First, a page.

Cinco de Mayo Rice Salad

There are two big American holidays I make a point to celebrate during the year. And I’m not talking about Christmas and Easter, which are GREAT of course and obviously celebrated, but these aren’t exactly American holidays since they are worldwide celebrations centering around the Christian calendar. And I’m not talking about Independance Day, as fun and important as that one is, because that’s during the summer and as a teacher I’m always referring to an *academic* year whenever I say “during the year.”

No, in fact, the two big American holidays I’m talking about are Thanksgiving … and Cinco de Mayo. You know, Cinco de Mayo? The day that Americans get together to celebrate Mexican food.

OK, I’m being snarky, but growing up in Southern California I always assumed certain facts about Cinco de Mayo– I assumed that everyone celebrated it, and I assumed that it was a Mexican Independence Day. As it turns out, it is celebrated more in Southern California than even in Mexico, and it has about as much to do with Mexican independence from Spain as St. Patrick’s Day does with Irish independence from the U.K. But also like St. Patrick’s Day, these facts have not stopped anyone ever from finding a new excuse for a party and a beer.

No matter what part of the world I happen to be in during the year, I will try to make Thanksgiving and Cinco happen, one dinner party for the fall, one outdoor barbecue in the spring.

Cinco de Mayo Rice Salad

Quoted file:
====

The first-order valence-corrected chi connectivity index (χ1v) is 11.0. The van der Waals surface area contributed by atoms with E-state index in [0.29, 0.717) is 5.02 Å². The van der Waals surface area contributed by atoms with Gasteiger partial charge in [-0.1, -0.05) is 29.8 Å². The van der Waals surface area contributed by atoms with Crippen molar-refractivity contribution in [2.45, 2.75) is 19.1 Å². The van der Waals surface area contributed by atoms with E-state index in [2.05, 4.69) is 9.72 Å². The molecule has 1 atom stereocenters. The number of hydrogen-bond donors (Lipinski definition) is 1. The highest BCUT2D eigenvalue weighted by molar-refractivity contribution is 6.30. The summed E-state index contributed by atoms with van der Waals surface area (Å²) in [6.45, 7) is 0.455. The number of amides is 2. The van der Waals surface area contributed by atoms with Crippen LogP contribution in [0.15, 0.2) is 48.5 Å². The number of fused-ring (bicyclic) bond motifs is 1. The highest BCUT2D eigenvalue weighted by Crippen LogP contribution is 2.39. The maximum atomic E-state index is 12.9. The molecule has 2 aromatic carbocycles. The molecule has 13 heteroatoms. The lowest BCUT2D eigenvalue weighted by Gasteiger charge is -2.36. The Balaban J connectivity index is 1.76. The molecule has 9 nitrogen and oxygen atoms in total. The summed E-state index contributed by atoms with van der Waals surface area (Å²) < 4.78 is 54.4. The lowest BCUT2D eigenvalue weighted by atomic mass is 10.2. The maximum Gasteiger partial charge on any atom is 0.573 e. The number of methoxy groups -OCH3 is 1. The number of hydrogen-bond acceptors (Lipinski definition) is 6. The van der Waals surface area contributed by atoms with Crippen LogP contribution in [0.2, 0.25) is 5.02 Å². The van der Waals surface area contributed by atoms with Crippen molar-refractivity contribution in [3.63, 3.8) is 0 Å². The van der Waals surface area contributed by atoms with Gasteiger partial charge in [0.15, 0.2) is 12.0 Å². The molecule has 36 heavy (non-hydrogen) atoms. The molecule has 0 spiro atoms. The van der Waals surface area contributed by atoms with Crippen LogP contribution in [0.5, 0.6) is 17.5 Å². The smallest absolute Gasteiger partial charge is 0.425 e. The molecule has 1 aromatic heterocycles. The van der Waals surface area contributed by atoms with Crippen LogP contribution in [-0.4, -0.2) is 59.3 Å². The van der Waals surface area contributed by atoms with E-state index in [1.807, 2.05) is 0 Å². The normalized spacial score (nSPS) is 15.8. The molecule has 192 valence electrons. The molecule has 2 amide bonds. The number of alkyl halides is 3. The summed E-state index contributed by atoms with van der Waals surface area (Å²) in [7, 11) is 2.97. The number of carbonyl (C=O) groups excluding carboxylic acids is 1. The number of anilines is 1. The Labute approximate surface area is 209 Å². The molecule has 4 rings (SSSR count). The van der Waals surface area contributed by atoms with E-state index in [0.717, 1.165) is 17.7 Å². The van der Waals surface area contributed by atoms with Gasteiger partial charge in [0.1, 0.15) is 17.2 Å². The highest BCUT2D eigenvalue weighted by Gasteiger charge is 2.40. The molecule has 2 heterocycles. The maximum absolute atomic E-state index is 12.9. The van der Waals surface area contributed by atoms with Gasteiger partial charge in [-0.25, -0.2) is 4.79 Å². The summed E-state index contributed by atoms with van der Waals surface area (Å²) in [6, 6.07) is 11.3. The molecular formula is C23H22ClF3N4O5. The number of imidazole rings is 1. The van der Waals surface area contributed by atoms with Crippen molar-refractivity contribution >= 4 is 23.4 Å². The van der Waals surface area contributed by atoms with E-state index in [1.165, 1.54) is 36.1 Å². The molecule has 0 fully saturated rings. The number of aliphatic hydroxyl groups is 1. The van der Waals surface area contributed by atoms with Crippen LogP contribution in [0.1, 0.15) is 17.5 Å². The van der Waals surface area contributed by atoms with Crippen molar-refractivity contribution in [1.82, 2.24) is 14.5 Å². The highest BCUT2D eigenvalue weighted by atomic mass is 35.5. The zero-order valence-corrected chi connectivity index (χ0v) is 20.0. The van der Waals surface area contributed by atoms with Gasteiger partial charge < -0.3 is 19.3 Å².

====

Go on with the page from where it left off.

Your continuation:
Cinco de Mayo Rice Salad

6 cups cooked rice, cooled to room temperature or chilled
1 large yellow bell pepper, diced
1 large red bell pepper, diced
1 small red onion, diced
1/2 cucumber, diced
3-4 sprigs cilantro (about 2-3 tbsp. chopped)
Zest from 1 lime
Juice from 1 lime
1 tbsp. olive oil
1/4 tsp. sea salt
1/8 tsp. pimentón (smoked paprika)

Step one: Prepare the rice as directed, then cool in the refrigerator for 2-3 hours or even overnight.

Step two: Dice all the vegetables, finely chop the cilantro. Zest and juice the lime.

Step three: Toss it all together with the olive oil and lime juice.

Step four: Fold in some freshly cracked sea salt and the pimentón.

Serve at room temperature or slightly chilled.

The pimentón gives the rice a spicy, smokey flavor kind of like a chipotle, while the rice and cucumber gives you a cooling taste. The combination is wonderful, and complements the main dish of your barbecue which is likely spicy and fiery and hot.

The pimentón itself, however, is a new addition for this year. Last year, I tried dicing some hot red chili peppers to add the heat (discarding the seeds of course) and the year before that I had some leftover chipotles that I pat dry to remove any excess adobo sauce and added to the rice salad. The pimentón was a nice in-between of the two, but as a spice it colored all of the rice a bit orange, and I like salad just as much for its visuals — white, red, green, and yellow — as its taste.

Feel free to make it as spicy or as cooling as you need for your table, and give it a try!

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